The Afghan Taliban has changed the team for negotiating with the Afghanistan government in Doha even as their demand for the release of six of their incarcerated members remains unmet.
The talks between the two sides are yet to begin as the Taliban is insistent on the release of the prisoners as a precondition for the peace talks. NATO member France and key Western ally Australia have opposed that requirement.
Afghan Taliban chief Maulvi Haibatullah Akhunzada appointed the group’s chief justice Sheikh Abdul Hakeem on Sept. 5 to head the 21-member team of negotiators. Hakeem, a resident of Kandahar, is a close aide to Akhunzada. Thirteen of the 21 team members are from Taliban Rehbari Shoora, or guidance council, who only report to the chief.
Journalist and analyst Haroon Rashid told Zenger News that Hakeem is little known inside or outside the Taliban.
“Within the Taliban, not many people know about him,” Rashid said. “But those who know him refute the notion that he is a hardliner.”
The intra-Afghan talks were to start on March 10 this year, but the deadlock over the release of prisoners kept delaying the talks.
The negotiations are part of a peace deal the United States signed with the Taliban in February in Doha. The two parties will discuss how to achieve a permanent ceasefire and an end to the two-decade-long American war in Afghanistan.
These talks are considered the most critical phase of the Afghan peace process. The Afghan government representatives will be sitting face-to-face with the Taliban team for the first time.
The Taliban team is already in Doha, spokesperson Zabihullah Mujahid said.
“Release process of the Islamic Emirate’s prisoners has not yet concluded,” he tweeted. “Some prisoners are still being held & talks underway. Other than that, our team is ready for negotiations.”
U.S. Special Representative for Afghanistan Reconciliation Zalmay Khalilzad also went to Doha on Sept. 4 to promote the immediate start of intra-Afghan negotiations, the U.S. Department of State said in a statement.
“The Afghan people are ready for a sustainable reduction in violence and a political settlement that will end the war,” the statement said. “Afghan leaders must seize this historic opportunity for peace. All sides have taken important steps to remove obstacles for the start of IAN. Now is the time to start.”
Since the signing of the U.S.-Taliban peace deal, the exchange of prisoners — 5,000 of whom are held by the Afghanistan government and 1,000 by the Taliban — has hindered efforts to begin the talks.
While the Afghanistan government and the U.S. have agreed to release the prisoners, the objection from allies had put the matter on hold.
France, in a statement, said it was aware that the Afghanistan president had signed a decree on Aug. 10 ordering the release of 400 Taliban prisoners, but the process to overcome the crisis had to address the needs of the conflict’s victims and the perpetrators of criminal acts must be held fully accountable for those acts.
“In this regard, France is especially concerned by the presence among the people likely to be released of several terrorists sentenced for the murders of French citizens in Afghanistan,” the statement said. “It is firmly opposed to the release of individuals sentenced for committing crimes against French nationals, in particular soldiers and humanitarian workers who worked with dedication, alongside our Afghan partners, to ensure the safety of and assistance to people in need. We have consequently urged the Afghan authorities not to proceed with the release of those terrorists.”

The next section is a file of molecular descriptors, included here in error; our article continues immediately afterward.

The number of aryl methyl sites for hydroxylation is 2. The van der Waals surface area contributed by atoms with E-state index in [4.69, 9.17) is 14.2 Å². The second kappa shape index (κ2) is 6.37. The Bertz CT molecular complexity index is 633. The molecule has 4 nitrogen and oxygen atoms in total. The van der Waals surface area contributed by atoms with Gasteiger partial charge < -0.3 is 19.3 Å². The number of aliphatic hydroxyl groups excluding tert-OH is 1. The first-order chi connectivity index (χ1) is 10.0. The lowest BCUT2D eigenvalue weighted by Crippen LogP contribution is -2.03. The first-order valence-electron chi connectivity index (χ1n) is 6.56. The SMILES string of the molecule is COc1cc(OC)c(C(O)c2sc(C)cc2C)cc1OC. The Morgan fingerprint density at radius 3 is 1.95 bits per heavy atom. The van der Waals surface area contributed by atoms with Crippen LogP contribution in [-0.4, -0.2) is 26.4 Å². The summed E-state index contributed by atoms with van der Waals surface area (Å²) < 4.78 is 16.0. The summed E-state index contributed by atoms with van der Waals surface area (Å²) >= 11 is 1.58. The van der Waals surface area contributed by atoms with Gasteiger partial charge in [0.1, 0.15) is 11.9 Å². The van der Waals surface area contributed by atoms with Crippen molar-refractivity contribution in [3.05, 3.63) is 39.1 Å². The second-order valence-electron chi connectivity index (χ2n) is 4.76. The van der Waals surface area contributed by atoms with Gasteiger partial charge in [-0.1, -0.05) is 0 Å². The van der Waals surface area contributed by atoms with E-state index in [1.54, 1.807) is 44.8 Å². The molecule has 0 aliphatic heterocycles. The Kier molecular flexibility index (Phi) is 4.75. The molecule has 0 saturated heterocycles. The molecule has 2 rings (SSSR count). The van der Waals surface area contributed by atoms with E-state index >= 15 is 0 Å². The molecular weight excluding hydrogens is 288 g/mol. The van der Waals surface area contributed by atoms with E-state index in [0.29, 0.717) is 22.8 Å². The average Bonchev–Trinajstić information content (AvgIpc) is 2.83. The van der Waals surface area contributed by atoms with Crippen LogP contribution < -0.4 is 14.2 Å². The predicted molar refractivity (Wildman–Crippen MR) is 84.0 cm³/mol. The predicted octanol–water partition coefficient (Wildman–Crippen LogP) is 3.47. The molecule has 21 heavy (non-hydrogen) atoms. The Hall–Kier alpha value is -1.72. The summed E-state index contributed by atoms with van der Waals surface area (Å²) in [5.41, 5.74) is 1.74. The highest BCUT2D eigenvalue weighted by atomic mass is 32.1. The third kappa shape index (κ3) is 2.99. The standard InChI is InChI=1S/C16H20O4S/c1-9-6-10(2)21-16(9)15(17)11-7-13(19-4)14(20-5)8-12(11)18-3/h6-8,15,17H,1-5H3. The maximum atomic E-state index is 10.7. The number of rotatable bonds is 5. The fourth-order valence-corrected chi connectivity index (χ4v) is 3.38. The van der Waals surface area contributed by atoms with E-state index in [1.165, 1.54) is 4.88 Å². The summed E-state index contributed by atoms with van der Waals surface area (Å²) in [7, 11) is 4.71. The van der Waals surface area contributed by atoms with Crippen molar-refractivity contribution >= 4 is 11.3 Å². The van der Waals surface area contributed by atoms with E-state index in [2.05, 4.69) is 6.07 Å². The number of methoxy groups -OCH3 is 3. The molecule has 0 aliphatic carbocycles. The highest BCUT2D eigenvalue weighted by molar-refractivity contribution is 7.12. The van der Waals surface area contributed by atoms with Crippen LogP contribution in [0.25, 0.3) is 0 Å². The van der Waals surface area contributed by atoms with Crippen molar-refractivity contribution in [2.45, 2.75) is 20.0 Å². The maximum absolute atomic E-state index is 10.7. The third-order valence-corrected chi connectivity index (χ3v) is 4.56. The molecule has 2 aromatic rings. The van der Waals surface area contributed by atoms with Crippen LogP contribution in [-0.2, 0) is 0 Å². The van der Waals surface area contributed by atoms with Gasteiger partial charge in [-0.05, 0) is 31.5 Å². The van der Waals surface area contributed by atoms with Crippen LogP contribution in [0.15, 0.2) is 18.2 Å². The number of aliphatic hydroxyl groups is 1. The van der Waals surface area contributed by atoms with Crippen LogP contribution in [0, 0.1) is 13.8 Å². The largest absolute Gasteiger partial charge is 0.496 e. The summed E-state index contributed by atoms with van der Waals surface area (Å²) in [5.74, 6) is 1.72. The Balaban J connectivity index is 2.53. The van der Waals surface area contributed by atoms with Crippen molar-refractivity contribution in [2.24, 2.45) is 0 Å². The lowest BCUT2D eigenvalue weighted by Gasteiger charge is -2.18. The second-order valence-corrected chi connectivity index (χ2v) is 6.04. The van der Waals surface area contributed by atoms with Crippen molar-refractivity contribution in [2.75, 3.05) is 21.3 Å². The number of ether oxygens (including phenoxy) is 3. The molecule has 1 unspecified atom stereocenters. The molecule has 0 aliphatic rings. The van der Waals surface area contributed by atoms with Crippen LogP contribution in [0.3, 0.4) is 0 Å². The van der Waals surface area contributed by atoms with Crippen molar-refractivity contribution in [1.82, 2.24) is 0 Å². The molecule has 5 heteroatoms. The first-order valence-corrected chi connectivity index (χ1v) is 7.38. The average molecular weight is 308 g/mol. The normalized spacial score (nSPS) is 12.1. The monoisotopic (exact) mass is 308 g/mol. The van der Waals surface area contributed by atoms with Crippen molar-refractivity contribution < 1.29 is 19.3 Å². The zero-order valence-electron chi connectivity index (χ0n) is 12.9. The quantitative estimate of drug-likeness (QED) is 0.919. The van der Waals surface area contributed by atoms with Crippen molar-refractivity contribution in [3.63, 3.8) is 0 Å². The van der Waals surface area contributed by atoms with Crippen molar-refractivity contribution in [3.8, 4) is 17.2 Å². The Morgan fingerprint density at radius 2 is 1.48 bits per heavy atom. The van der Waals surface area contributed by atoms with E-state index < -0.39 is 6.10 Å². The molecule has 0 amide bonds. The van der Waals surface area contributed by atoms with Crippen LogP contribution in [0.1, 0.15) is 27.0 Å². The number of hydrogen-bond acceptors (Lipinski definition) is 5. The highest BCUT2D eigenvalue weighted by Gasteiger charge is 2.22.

A delegation of the Taliban visited Islamabad in late August and met the political and military leadership of Pakistan.
“The Taliban delegation talked about the release of [the] six Taliban prisoners — France and Australia is asking Kabul not to release,” Sami Yousufzai, an expert on Afghan affairs, said told Zenger.
Khalilzad was eager to begin the talks as well, Yousufzai said.
“Khalilzad wants a solution to this problem, and he wants Pakistan to play a role,” Yousufzai said.
Many of the Taliban leaders have lived in Pakistan since the Soviet Union invaded Afghanistan in 1979. Then they were allies of the U.S. in the war in Afghanistan. The U.S. and Afghanistan have accused Islamabad of giving the Taliban a haven, but Pakistan has denied it.
The U.S. signed a peace deal with the Taliban on Feb. 29 to end the country’s nearly 20 years of military engagement in Afghanistan.
Tahir Khan, an Afghan analyst, told Zenger that the Taliban would never come to talks if even one of their members remained in detention. However, he was optimistic that the issue would be resolved.
“The French and Australian objection is not new, and ways to resolve the issue were being pondered over for quite some time,” he said. “It is quite possible that the six prisoners will be shifted to Doha where they will remain in detention for a specific period. The same way the five senior Taliban members were released from Guantanamo and shifted to Doha and remained under the watch of Qatar government.”
Five high ranking Taliban leaders were released from Guantanamo Bay in 2014 in exchange for an American soldier, Sgt. Bowe Bergdahl. They were shifted to Qatar and remained under the watch of the Qatari government.
These leaders included the chief of the Taliban government’s army, a minister, a deputy intelligence chief, and two governors. They later joined the Taliban’s political office in Qatar.
(Edited by Siddharthya Roy and Mary Stroka.)
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